Most of my email these days is fairly nondescript — come-ons from scammers, Outbid Notices from eBay, pictures from parties I didn't attend — so I suppose I should be grateful I didn't get hit with this:

Dear Internet Subscriber: Please read the following 
carefully if you intend to stay online and continue 
using e-mail:

The last few months have revealed an alarming trend in the Government of the United States attempting to quietly push through legislation that will affect your use of the Internet. Under proposed legislation (Bill 602P) the U.S. Postal service will be attempting to bilk email users out of "alternative postage fees". Bill 602P will permit the Federal Govt. to charge 5 cents surcharge on every email delivered, by billing Internet Service Providers at source. The consumer would then be billed inturn by the ISP. Washington D.C. lawyer Richard Stepp is working without pay to prevent this legislation from becoming law. The U.S. Postal Service is claiming that lost revenue due to the proliferation of email is costing nearly $230,000,000 in revenue per year. You may have noticed the recent ad campaign "There is nothing like a letter". Since the average citizen received about 10 pieces of email per day in 1998, the cost to the typical individual would be an additional 50 cents per day, or over $180 per year, above and beyond their regular Internet costs. Note that this would be money paid directly to the U.S. Postal Service for a service they do not even provide. The whole point of the Internet is democracy and non-interference. If the Federal Govt. is permitted to tamper with our liberties by adding a surcharge to e-mail, who knows where it will end. You are already paying an exorbitant price for snail mail because of bureaucratic inefficiency. It currently takes up to 6 days for a letter to be delivered from New York to Buffalo. If the U.S. Postal Service is allowed to tinker with email, it will mark the end of the 'free' Internet in the United States. One congressman, Tony Schnell (R) has even suggested a "twenty to forty dollar per month surcharge on all Internet service" above and beyond the government's proposed email charges. Note that most of the major newspapers have ignored the story, the only exception being the Washingtonian which called the idea of email surcharge "a useful concept whose time has come" (March 6th 1999 Editorial)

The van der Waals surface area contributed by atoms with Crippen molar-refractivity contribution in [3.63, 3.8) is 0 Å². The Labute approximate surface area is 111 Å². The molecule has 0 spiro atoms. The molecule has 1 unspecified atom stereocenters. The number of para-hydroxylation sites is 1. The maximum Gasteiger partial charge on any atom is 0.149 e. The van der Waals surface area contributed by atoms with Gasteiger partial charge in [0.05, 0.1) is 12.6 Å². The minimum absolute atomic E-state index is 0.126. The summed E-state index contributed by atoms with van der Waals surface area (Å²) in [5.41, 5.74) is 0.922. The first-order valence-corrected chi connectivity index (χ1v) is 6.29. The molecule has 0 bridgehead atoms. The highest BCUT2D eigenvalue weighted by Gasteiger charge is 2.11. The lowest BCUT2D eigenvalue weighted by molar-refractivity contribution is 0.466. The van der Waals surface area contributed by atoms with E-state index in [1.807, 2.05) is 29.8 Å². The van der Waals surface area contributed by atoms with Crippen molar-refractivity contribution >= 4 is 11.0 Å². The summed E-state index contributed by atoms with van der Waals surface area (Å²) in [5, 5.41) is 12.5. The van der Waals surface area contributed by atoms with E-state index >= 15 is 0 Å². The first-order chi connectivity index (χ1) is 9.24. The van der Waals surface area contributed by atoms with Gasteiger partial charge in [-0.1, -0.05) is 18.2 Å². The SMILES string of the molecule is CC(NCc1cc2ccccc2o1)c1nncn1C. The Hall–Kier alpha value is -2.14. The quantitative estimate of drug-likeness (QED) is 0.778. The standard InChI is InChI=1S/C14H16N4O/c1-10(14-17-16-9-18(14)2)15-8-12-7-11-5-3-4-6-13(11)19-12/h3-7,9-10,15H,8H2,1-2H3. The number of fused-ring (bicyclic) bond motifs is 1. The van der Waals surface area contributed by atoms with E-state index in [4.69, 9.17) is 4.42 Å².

Don't sit by and watch your freedoms erode away! Send this email to all Americans on your list and tell your friends and relatives to write their congressman and say "No!" to Bill 602P.

This is signed by "Kate Turner, assistant to Richard Stepp, Berger, Stepp and Gorman, Attorneys at Law, 216 Concorde Street, Vienna, VA." No doubt Mr Stepp is wondering what other activities of his office are being spread all over the Net — if, in fact, his office exists. Not much else in this letter does. Anyone who's paid the slightest attention to legislative activities in the United States, or who has used the search function at Thomas even once, knows that "602P" is not the sort of number affixed to bills introduced into the Congress, even by fictional characters like "Tony Schnell" (R). As for the Washingtonian, they didn't publish an issue on March 6, 1999.

In short, this is a crock, and if you passed it on to someone else, shame on you. And if you're Robin Maxey, managing editor of The Sunday Sun, Midwest City, Oklahoma, who complained bitterly today about the Postal Service's multiple failings, culminating with a broadside against 602P, congratulations — you just cost your newspaper a subscriber.

The Vent

#160
8 August 1999

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 Copyright © 1999 by Charles G. Hill